Spirited traveller: Sourish Bhattacharyya.
vacation. Plan it now if you're the type who likes to chalk out your
holiday plans well in advance, this is the time to take a serious look
at options in California, which I insist has the most well-oiled system
of wine tourism in the world.
Californian Wine Whirl
You needn't be an oenophile to be able to appreciate the value of a wine vacation. Plan it now if you're the type who likes to chalk out your holiday plans well in advance, this is the time to take a serious look at options in California, which I insist has the most well-oiled system of wine tourism in the world.
California is the only wine region where you can take a hot-air balloon ride 2,000 feet over scenic vineyards and have a gourmet wine breakfast once you land on the ground (www.napavalleyballoons.com and www.up-away.com), or wear your hiking shoes and join Zephyr Adventures to discover the Sonoma County, starting with one-horse town Geyserville, which has some fine restaurants and a lot of vineyards to visit in the neighbourhood (www.zephyradventures.com).
I got all this gyn (plus valuable links) after reading up Stacy Slinkard on About.com. Of course, the best way to move around is to drive a rental car, but if you're not very comfortable with the left-hand drive, hop on to a Harley Fat Boy or a BMW R1200RT and zip through Napa Valley, breaking journey for well-deserved wine tastings and epicurean meals, including a cheese factory lunch (www.vineyardriders.com). Alternatively, you could choose to explore the back roads and byways on bicycle, on your own or in a group, by signing up with www.napavalleybiketours.com. Of course, people like me believe in letting others do the hard work. For our kind, too, options abound in California's wine country.
You could go on a winery tour, with barrel tastings and gourmet meals thrown in, perched comfortably in a horse-carriage (www.napavalleywinetours.com), or hop on to the Napa Valley Wine Train for a three-hour, 36-mile journey, which includes a white-tablecloth meal ($114 or $144 per person, depending on the coach (www.winetrain.com), or better still, take a shuttle from San Francisco's Ferry Building, get driven down the Golden Gate Bridge, go on a tasting tour through five of Napa Valley's wineries and end the experience with a ferry cruise down the Bay (www.winecountrytourshuttle.com).
If you love your Absolut, how about getting it wrapped in denim? Like all fashion statements, the idea germinated from a utilitarian need--keeping vodka at its ideal chilled temperature at a garden party or rooftop gathering without having to be dunked into a messy ice bath. Absolut teamed up with Brooklyn's hand-crafted denim designer, Loren Cronk, who explains that it's easier to dress a human being than drape a bottle, for an error of even one-16th of an inch can make Absolut's form-fitting deep blue indigo denim jacket (actually, it's a cooling skin) look ugly. Absolut Denim is an absolute must-have--it has a shelf life, as a showpiece, much after you've consumed its contents.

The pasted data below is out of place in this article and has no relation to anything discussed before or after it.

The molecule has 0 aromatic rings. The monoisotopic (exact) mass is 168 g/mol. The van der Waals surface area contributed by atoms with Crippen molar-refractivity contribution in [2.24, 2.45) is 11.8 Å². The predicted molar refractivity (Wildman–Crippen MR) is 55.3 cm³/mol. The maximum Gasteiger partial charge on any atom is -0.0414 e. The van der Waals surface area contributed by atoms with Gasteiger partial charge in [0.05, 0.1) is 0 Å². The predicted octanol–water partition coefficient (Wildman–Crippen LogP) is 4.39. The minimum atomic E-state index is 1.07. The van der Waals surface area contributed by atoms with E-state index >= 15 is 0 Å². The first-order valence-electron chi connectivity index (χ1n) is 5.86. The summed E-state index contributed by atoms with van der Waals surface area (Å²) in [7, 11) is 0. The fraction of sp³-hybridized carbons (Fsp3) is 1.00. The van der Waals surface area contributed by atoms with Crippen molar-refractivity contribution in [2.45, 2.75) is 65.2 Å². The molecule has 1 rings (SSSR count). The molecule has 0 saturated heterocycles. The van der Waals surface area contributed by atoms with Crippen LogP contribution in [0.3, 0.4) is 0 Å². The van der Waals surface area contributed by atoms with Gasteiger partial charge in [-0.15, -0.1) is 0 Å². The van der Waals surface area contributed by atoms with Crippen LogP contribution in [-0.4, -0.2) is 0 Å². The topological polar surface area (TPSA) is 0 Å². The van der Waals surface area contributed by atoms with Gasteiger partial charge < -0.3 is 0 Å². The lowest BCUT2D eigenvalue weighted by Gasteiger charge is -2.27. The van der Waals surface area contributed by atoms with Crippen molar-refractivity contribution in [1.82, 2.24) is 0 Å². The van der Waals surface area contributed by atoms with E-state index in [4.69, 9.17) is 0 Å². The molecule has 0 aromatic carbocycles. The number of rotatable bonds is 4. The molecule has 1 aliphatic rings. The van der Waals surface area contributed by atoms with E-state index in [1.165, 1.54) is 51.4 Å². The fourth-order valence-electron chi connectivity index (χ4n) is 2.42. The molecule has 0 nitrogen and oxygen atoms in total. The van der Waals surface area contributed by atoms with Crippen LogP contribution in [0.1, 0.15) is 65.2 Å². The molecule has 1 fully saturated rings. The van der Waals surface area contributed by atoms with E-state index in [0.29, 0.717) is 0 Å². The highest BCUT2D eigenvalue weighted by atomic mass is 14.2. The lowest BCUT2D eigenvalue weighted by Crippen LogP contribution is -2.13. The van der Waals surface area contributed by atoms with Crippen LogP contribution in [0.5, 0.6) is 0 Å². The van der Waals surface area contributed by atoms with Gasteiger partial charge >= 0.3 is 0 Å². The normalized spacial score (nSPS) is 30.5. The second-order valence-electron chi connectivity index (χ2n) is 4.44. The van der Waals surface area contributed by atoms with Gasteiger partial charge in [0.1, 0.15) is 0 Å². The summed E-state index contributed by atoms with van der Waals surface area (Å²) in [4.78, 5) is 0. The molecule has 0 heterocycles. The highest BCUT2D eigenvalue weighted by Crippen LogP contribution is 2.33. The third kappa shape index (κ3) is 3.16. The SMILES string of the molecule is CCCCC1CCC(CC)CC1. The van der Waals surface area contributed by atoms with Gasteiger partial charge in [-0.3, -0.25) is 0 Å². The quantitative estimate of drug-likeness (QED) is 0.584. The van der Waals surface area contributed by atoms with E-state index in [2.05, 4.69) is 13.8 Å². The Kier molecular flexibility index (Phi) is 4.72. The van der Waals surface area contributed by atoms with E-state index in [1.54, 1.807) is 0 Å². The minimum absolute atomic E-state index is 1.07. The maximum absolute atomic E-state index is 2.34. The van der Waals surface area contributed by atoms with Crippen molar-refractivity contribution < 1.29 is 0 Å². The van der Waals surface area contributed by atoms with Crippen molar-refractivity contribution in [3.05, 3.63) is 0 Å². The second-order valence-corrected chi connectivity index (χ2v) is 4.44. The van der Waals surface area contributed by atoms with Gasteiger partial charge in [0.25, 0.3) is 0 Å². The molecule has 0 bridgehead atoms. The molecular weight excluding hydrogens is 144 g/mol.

Pick of the month
A shot of Valour
The whisky business is all about reinvention and mythmaking to turn an alcoholic beverage into a cultural experience. And in the blink-and-you-miss-it world of airport retail, the pressure to tell stories is even greater, which explains why whiskies have to keep acquiring new identities. The Dalmore Valour, which you can pick up from Qatar Duty Free, celebrates the rescue of the King of Scots, Alexander III, from a charging 12-horned stag by an ancestor of the Clan Mackenzie in 1263. Of course, it's another matter that the Highlands whisky has nothing to do with the clan--it is owned by Whyte & Mackay.
The honey side up
Honey-flavoured scotch whisky is the new rage in the US and Bacardi, according to The Spirits Business, is the latest alcobev giant to cash in on the trend with Dewar's Highlander Honey, which is slated for an April release. It follows Jim Beam Honey (Beam Inc.), Jack Daniel's Tennessee Honey (Brown-Forman) and Wild Turkey American Honey (Campari), whose market share ballooned last year, prompting speculation of a major copycat effect.
The area in square metres of the world's largest duty-free mall opening in early 2014 in the Chinese resort city of Sanya in the Hainan province, which received over 33.2 million tourists last year.
Sourish Bhattacharyya writes on food and drink. Mail your questions for him to email@example.com Reproduced From India Today Travel Plus. Copyright 2013. LMIL. All rights reserved.
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